by Carmon Drummond, Director of Sales and Marketing at MainSpring
Target and Home Depot’s recent POS hacking disasters have not only cost both companies millions, but they have crushed consumer confidence in digital POS systems. Target’s dramatic Holiday breach saga came at the expense of 40 million customers (although it’s been argued to be as many as 70 million), while Home Depot’s hacking came in at approximately 56 million victims.
Thus, more of America is becoming all too weary of the lack of safety and reliability of both credit cards and POS systems — and for good reason.
Some experts, however, think Apple’s new “Apple Pay” feature may put an end to such system intrusions.
What Is It?
The new feature allows you to make transactions via connecting your credit/debit card information to your phone, eliminating the need for actual cards upon making a purchase. However, the concept of paying via phone isn’t actually “new” (looking at you, Google Wallet). The iPhone 6 is the only iPhone with Apple Pay capabilities.
But how will small businesses integrate Apple Pay into their NCR POS systems? And— perhaps more importantly— will these new systems be truly hack-proof?
POS systems wishing to enable Apple Pay will need a contactless reader to utilize the required NFC (near-field communication) technology, which is how the device scans the phone to complete a transaction. All iPhone 6s (and Apple Watches) come with a NFC chip that connects with the contactless POS reader, and the phone vibrates to notify you that the transaction is complete.
A Shift in Business Transactions
NCR, the nation’s largest provider of POS terminals, has expressed excitement for Apple Pay’s features, and plans to enable integration through traditional, POS systems, as well as m-commerce channels via mobile applications.
It’s no doubt that small businesses will begin feeling the pressure to keep up with this new feature in their stores. The Smart Card Alliance claims that over 35,000 retail establishments have already integrated contactless readers into their POS systems.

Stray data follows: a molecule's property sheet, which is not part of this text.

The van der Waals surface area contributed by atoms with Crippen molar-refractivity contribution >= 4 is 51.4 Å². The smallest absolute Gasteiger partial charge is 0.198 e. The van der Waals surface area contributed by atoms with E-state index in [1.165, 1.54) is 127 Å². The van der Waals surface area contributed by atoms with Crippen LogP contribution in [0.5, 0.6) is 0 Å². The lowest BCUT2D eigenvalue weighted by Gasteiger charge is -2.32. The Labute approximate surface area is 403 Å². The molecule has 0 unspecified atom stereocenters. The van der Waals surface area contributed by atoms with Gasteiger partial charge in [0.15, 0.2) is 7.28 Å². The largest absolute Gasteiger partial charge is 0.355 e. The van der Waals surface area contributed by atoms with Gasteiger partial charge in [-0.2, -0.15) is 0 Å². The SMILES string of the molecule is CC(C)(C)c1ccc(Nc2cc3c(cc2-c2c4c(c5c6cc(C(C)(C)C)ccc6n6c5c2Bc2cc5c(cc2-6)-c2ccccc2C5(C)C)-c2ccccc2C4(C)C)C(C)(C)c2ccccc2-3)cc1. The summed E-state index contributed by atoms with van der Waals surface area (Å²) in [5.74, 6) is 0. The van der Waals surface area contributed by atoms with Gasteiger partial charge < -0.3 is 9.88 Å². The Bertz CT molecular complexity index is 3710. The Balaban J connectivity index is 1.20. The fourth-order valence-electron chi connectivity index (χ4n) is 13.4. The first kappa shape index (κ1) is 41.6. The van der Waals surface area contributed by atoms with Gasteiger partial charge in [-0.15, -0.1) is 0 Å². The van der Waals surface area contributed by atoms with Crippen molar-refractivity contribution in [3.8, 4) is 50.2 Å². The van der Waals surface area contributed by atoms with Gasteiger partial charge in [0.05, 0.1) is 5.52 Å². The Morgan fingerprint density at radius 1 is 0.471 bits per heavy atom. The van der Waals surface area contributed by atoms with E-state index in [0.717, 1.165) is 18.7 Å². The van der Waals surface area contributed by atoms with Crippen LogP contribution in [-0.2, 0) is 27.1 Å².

How much does it cost for a business to integrate contactless readers? It depends on their current POS infrastructure, as well as whether they will install peripheral or integrated readers.
Safety Features of Apple Pay
Amidst all of the large-scale data breaches in America’s markets, many view Apple Pay as the solution to insecure shopping. A key part in Apple Pay’s self-proclaimed safety arises from the system’s use of tokenization. This means that your credit card’s actual data is not stored permanently on your phone; rather, upon entering your information, it’s instantly converted into a completely separate, encrypted “token” system.
This is huge for three reasons:
1) Your credit card data isn’t stored on your phone
2) Your card’s data isn’t stored on Apple’s servers
3) Your data isn’t transferred to a store upon a transaction (rather, a different code is sent for each purchase)
These factors help prevent fraud in three-fold. Additionally, if you happen to lose your phone, you can immediately disable Apple Pay from your computer, further preventing anyone from gaining access.
New Security Issues Rising
However, there are still a handful of potential security frights surfacing. Examples include easy ways to bypass the iPhone 6’s fingerprint recognition system and the ability to access credit card data upon initial entry into the phone, among other concerns.
When the iPhone 5S was introduced last September, it took German hacking group Chaos Computing Club only two days to figure out how to bypass the fingerprint security checkpoint— all it took was photographing the user’s fingerprint from a glass surface. Thus, many hoped that the iPhone 6 would undoubtedly have stronger fingerprint security, but it has been discovered to be just as easy to hack as the 5S.
Others fear that the instance you input your card’s information into your phone is a point of vulnerability. They predict that hackers may be able to intercept the data at this instance, as it’s the one time that the data is in the phone without being tokenized yet.
Additionally, some believe the sheer nature of adding an additional system of communication (as is the case with NFC technology) could be another interception point, although Apple claims to have protections against a hacker’s ability to intercept data during the transaction.
So, while Apple Pay represents a new era of more secure payments, as with any new technology, there’s still the potential for interceptions. Neohapsis consultant Bob Doyle said it best in a recent eSecurity Planet article when he said, “Apple is certainly not immune to bugs, and it’s really almost inevitable that there are some in there.” Kaspersky Lab’s David Emm adds, “Efforts to subvert the system will certainly go on.”
Carmon Drummond, Director of Sales and Marketing, joined MainSpring in 2007 as a business consultant (after working as a General Manager for Spirit Accessories for almost a decade), followed by two years serving as a Retail Technology Advisor. MainSpring has provided NCR POS systems for 28 years, including Counterpoint expertise for independent retailers nationwide. She graduated from the University of Tulsa in 1999.